A lot of my friends are talking about free speech lately, specifically in relation to the oft-heard defense of people who object to criticism by saying, “I have the right to free speech.” To which the answer is, quite reasonably, “Of course you do, and so do your critics.”
But there is something that bothers me. It’s become fashionable in recent years to protest or criticize offensive speech by figures on radio and television by putting pressure on their advertising sponsors. The idea is to shame the sponsors so they will pull their ads, depriving the offender of funding and possibly forcing him or her off the air.
I’ve had difficulty articulating why I think this is wrong, so I’m glad to have found this piece by First Amendment attorney Mark Randazza (via Jay Lake) that explains it much better than I could, myself. He uses the recent Rush Limbaugh scandal as a jumping off point for his essay. Randazza very aptly highlights the difference between legality and morality, and why both are important:
Another way to get Limbaugh off the air is to try and pressure his syndicator or his advertisers — gathering people of like mind to use their collective economic power to force Limbaugh off the air. This is constitutionally tolerable, but morally wrong. If you disagree with someone who is on stage, it is wrong to stand up and yell to drown out his voice. This improperly interferes with your fellow citizens’ right to receive information.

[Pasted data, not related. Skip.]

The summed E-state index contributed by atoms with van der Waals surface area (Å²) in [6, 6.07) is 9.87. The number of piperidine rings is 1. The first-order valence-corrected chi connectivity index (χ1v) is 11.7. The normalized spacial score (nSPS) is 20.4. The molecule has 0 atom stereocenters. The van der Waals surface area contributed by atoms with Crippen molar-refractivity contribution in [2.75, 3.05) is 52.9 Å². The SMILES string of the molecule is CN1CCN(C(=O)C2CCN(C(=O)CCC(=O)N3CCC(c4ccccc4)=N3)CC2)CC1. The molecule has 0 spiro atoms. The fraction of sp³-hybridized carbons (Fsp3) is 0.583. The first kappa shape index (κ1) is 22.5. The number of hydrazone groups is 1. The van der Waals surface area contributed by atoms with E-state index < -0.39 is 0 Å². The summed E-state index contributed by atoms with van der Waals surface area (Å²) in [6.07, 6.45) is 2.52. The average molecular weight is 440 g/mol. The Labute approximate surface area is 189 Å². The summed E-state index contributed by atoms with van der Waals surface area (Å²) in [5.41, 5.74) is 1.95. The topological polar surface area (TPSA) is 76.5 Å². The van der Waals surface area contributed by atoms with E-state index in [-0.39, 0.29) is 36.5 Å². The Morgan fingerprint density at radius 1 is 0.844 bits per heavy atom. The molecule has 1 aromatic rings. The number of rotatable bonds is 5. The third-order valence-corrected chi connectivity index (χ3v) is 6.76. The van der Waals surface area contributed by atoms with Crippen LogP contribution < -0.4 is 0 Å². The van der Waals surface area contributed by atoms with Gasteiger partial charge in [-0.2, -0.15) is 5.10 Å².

I agree with this completely. When I hear offensive speech, I either exercise my own right to free speech by responding, or I exercise my right not to listen to the offensive speech and (if applicable) not to buy products related to the speech. But I won’t join a campaign to silence someone by putting economic pressure on their advertisers. If the advertisers themselves are offended and want to pull their support, that’s great. Good for them. That’s free speech in action right there. But an actual or implied threat of boycott is over the line in my opinion, and could be equally used by the “good guys” or the “bad guys” to silence any speech that might offend anyone.
And, in fact, you don’t have to look very far to find a case where the good guys lose to this sort of action. The TLC reality program American Muslim was recently canceled after a successful campaign to lobby advertisers to pull ads from the show, I guess because people are offended by the existence of muslims. Some big advertisers, including Lowe’s, caved to the pressure and pulled funding. The putative reason for the cancellation was low ratings, but it’s hard to believe that the loss of ad dollars didn’t play a role. Do we really want to castrate our media by forcing it to pull off the air anything that offends any group of sufficient size to make a sponsor nervous? I surely don’t.
I’m with Randazzo. Let the crazies and wingnuts have their say. Then we get to have ours.